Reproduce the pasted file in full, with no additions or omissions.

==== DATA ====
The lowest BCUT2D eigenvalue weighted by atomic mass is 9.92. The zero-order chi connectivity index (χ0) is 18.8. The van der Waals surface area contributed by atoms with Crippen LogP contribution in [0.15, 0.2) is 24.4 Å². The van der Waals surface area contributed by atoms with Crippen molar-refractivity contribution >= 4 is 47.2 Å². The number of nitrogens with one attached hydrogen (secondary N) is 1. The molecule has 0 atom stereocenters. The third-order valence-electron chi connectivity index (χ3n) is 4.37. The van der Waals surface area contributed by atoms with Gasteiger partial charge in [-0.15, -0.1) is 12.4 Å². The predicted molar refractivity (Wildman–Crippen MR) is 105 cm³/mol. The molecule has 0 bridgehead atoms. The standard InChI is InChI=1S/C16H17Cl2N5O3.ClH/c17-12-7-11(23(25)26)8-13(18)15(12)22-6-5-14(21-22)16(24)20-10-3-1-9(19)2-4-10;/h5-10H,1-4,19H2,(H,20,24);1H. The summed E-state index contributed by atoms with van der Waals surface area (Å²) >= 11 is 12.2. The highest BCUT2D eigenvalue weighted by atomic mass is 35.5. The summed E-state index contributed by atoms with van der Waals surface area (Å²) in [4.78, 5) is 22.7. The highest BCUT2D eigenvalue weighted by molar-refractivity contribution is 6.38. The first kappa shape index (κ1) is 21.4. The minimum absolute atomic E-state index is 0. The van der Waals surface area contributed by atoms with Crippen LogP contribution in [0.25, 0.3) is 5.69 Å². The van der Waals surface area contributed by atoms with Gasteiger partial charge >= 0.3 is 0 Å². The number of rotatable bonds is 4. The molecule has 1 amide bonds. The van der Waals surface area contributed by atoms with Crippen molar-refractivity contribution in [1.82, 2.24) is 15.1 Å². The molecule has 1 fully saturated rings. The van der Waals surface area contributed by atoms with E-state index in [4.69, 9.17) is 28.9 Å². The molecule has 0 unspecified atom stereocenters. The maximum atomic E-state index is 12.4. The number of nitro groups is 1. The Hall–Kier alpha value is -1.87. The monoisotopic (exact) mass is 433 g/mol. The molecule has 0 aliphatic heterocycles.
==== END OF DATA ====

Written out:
The lowest BCUT2D eigenvalue weighted by atomic mass is 9.92. The zero-order chi connectivity index (χ0) is 18.8. The van der Waals surface area contributed by atoms with Crippen LogP contribution in [0.15, 0.2) is 24.4 Å². The van der Waals surface area contributed by atoms with Crippen molar-refractivity contribution >= 4 is 47.2 Å². The number of nitrogens with one attached hydrogen (secondary N) is 1. The molecule has 0 atom stereocenters. The third-order valence-electron chi connectivity index (χ3n) is 4.37. The van der Waals surface area contributed by atoms with Gasteiger partial charge in [-0.15, -0.1) is 12.4 Å². The predicted molar refractivity (Wildman–Crippen MR) is 105 cm³/mol. The molecule has 0 bridgehead atoms. The standard InChI is InChI=1S/C16H17Cl2N5O3.ClH/c17-12-7-11(23(25)26)8-13(18)15(12)22-6-5-14(21-22)16(24)20-10-3-1-9(19)2-4-10;/h5-10H,1-4,19H2,(H,20,24);1H. The summed E-state index contributed by atoms with van der Waals surface area (Å²) >= 11 is 12.2. The highest BCUT2D eigenvalue weighted by atomic mass is 35.5. The summed E-state index contributed by atoms with van der Waals surface area (Å²) in [4.78, 5) is 22.7. The highest BCUT2D eigenvalue weighted by molar-refractivity contribution is 6.38. The first kappa shape index (κ1) is 21.4. The minimum absolute atomic E-state index is 0. The van der Waals surface area contributed by atoms with Crippen LogP contribution in [0.25, 0.3) is 5.69 Å². The van der Waals surface area contributed by atoms with Gasteiger partial charge >= 0.3 is 0 Å². The number of rotatable bonds is 4. The molecule has 1 amide bonds. The van der Waals surface area contributed by atoms with Crippen molar-refractivity contribution in [1.82, 2.24) is 15.1 Å². The molecule has 1 fully saturated rings. The van der Waals surface area contributed by atoms with E-state index in [4.69, 9.17) is 28.9 Å². The molecule has 0 unspecified atom stereocenters. The maximum atomic E-state index is 12.4. The number of nitro groups is 1. The Hall–Kier alpha value is -1.87. The monoisotopic (exact) mass is 433 g/mol. The molecule has 0 aliphatic heterocycles.